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Talking Points

Taylor Swift boosted the bottom line at Universal Music

Taylor Swift accepts the award for favorite pop album for "Red (Taylor's Version)" at the American Music Awards on Nov. 20, 2022, at the Microsoft Theater in Los Angeles.Chris Pizzello/Chris Pizzello/Invision/AP


Taylor Swift boosted the bottom line at Universal Music

Taylor Swift’s Midnights album helped the US artist generate $230 million in sales for Universal Music last year, according to JPMorgan Chase. Swift, 33, represented close to 3 percent of the company’s revenues from recorded music in 2022, with the biggest boost coming in the fourth quarter after the release of the album, analysts including Daniel Kerven wrote in a note. — Bloomberg News


Party City files for bankruptcy

NEW YORK — Party City has filed for Chapter 11 bankruptcy protection after struggling with rising prices and a pullback in customer spending. The company, based in Woodcliff Lake, N.J., said that its franchise stores, subsidiaries outside of the US, and its foil balloons Anagram business are not part of the restructuring and will remain core components of its business. Party City Holdco Inc., said its more than 800 company-owned and franchise stores throughout North America will remain open, and customers can still shop on the company website. Party City for years has faced growing competition from Walmart and Target and increasingly from occasion-based pop-up stores such as Spirt Halloween. That pressure has intensified in an era of rising prices, including for helium used in party balloons, and slowing consumer demand. — Associated Press



Consumer spending down in December for a second month

NEW YORK — Americans cut back on spending in December, the second consecutive month they’ve done so, underscoring how inflation and the rising cost of using credit cards slowed consumer activity over the crucial holiday shopping season. Retail sales fell 1.1 percent in December, following a revised 1 percent drop in November, the Commerce Department reported Wednesday. In October, retail sales ticked up 1.3 percent, helped by early holiday shopping. Auto sales declined as rising interest rates for auto loans crimped demand. That, and falling gas prices, helped to pull overall retail sales lower. — Associated Press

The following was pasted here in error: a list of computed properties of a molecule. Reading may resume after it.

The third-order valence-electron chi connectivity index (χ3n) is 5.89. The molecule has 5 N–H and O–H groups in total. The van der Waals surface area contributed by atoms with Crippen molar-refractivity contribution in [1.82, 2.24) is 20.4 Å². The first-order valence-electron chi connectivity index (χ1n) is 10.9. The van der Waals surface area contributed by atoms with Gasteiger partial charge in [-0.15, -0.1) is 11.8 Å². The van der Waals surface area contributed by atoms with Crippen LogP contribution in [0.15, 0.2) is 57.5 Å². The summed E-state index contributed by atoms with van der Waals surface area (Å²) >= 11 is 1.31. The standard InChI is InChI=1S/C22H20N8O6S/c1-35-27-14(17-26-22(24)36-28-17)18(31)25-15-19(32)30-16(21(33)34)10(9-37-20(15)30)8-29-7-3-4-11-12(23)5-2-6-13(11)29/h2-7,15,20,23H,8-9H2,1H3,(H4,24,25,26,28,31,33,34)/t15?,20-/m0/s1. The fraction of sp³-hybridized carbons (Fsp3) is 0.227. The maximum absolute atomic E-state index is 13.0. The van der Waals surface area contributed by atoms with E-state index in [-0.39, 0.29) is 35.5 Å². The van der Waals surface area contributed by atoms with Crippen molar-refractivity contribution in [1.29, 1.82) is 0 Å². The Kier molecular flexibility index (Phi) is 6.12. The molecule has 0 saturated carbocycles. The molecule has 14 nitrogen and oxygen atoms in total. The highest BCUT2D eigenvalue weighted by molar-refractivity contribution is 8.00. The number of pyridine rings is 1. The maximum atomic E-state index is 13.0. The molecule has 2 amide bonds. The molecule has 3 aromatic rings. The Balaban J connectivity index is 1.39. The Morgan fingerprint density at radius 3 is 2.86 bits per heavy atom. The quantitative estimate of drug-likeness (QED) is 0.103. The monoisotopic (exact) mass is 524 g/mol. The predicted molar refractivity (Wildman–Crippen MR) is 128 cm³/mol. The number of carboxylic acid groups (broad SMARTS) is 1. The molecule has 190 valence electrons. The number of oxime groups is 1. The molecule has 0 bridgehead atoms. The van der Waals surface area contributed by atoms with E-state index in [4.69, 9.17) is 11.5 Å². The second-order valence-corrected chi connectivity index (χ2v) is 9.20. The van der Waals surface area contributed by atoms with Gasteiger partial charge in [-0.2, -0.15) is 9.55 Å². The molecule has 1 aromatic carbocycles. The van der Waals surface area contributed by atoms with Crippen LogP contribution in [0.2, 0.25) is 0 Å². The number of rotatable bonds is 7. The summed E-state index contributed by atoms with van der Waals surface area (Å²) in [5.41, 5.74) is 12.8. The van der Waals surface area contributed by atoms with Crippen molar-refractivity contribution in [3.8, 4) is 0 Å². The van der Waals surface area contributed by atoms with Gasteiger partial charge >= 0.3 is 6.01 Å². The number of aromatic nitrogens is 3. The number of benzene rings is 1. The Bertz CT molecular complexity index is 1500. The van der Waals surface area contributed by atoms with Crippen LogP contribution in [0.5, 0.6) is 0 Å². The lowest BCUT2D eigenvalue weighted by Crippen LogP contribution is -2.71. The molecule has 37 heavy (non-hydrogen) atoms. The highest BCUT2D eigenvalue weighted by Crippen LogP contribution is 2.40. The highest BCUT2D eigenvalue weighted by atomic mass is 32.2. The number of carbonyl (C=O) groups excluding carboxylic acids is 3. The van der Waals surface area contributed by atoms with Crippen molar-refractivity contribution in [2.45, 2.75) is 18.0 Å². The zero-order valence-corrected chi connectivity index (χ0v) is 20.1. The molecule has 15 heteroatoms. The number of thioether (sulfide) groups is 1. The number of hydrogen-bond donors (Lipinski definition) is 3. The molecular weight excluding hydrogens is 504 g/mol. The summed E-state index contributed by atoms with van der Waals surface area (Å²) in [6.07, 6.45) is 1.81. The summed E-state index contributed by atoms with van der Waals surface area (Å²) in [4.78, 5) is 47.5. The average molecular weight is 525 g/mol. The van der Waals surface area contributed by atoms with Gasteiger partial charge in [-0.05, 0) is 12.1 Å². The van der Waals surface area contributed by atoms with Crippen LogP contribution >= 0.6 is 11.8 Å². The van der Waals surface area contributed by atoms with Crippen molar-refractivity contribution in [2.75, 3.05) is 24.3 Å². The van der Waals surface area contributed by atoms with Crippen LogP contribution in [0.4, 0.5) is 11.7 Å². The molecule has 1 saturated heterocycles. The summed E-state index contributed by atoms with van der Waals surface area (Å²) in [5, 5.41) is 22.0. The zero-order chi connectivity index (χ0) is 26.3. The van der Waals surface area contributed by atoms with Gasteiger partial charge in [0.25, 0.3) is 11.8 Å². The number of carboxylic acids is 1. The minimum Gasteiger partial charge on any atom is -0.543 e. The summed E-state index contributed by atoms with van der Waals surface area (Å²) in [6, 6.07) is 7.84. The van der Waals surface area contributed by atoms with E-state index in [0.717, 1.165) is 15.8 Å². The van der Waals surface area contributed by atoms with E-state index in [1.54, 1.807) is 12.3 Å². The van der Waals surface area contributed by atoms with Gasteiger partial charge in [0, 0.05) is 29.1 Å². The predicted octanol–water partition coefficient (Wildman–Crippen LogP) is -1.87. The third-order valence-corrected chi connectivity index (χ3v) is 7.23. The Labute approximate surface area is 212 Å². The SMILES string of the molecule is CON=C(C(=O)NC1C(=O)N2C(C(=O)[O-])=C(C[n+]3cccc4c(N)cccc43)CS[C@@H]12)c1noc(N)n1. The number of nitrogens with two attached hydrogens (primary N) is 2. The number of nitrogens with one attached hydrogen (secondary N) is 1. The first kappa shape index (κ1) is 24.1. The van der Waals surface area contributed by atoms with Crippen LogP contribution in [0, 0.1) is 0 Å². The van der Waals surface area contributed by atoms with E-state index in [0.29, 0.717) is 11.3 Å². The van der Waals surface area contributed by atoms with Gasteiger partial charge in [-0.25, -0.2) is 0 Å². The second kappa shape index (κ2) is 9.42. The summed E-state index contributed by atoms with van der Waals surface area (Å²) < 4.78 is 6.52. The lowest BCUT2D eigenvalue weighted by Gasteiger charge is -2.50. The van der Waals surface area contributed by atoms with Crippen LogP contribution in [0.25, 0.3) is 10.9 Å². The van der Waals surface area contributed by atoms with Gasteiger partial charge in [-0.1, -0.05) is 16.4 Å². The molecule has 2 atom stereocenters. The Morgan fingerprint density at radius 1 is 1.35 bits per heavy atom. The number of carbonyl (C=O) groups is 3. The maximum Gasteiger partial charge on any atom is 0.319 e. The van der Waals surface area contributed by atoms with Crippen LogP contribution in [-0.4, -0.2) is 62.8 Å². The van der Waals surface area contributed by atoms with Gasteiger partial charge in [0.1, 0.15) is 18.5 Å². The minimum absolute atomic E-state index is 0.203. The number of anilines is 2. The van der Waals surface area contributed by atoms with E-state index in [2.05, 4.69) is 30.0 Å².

Nurses strike in Britain

LONDON — Thousands of nurses in Britain walked out Wednesday in a new protest over pay, with no end in sight to a wave of strikes that has piled pressure on the UK’s overburdened public health system. Two 12-hour strikes on Wednesday and Thursday affect about a quarter of hospitals and clinics in England. Emergency care and cancer treatment will continue, but thousands of appointments and procedures are likely to be postponed. Nurses, ambulance crews, train drivers, airport baggage handlers, border staff, driving instructors, bus drivers, and postal workers have all walked off their jobs in recent months to demand higher pay amid a cost-of-living crisis. Inflation in the UK hit a 41-year high of 11.1 percent in October, driven by sharply rising energy and food costs, before easing slightly to 10.5 percent in December. — Associated Press


BASF exit from Russia cost it billions

BERLIN — Germany-based chemicals maker BASF says it is taking some 7.3 billion euros ($7.9 billion) in write-downs related to the exit from Russia of its Wintershall Dea gas and oil subsidiary. Wintershall Dea said late Tuesday that it “intends to fully exit Russia in an orderly manner complying with all applicable laws and regulations.” The unit’s CEO, Mario Mehren, said in a statement that “continuing to operate in Russia is not tenable.” “Russia’s war of aggression in Ukraine is incompatible with our values and has destroyed cooperation between Russia and Europe,” he added. He also pointed to restrictions imposed by the Russian government on the operations of Western countries and “external interferences in our joint venture operations.” — Associated Press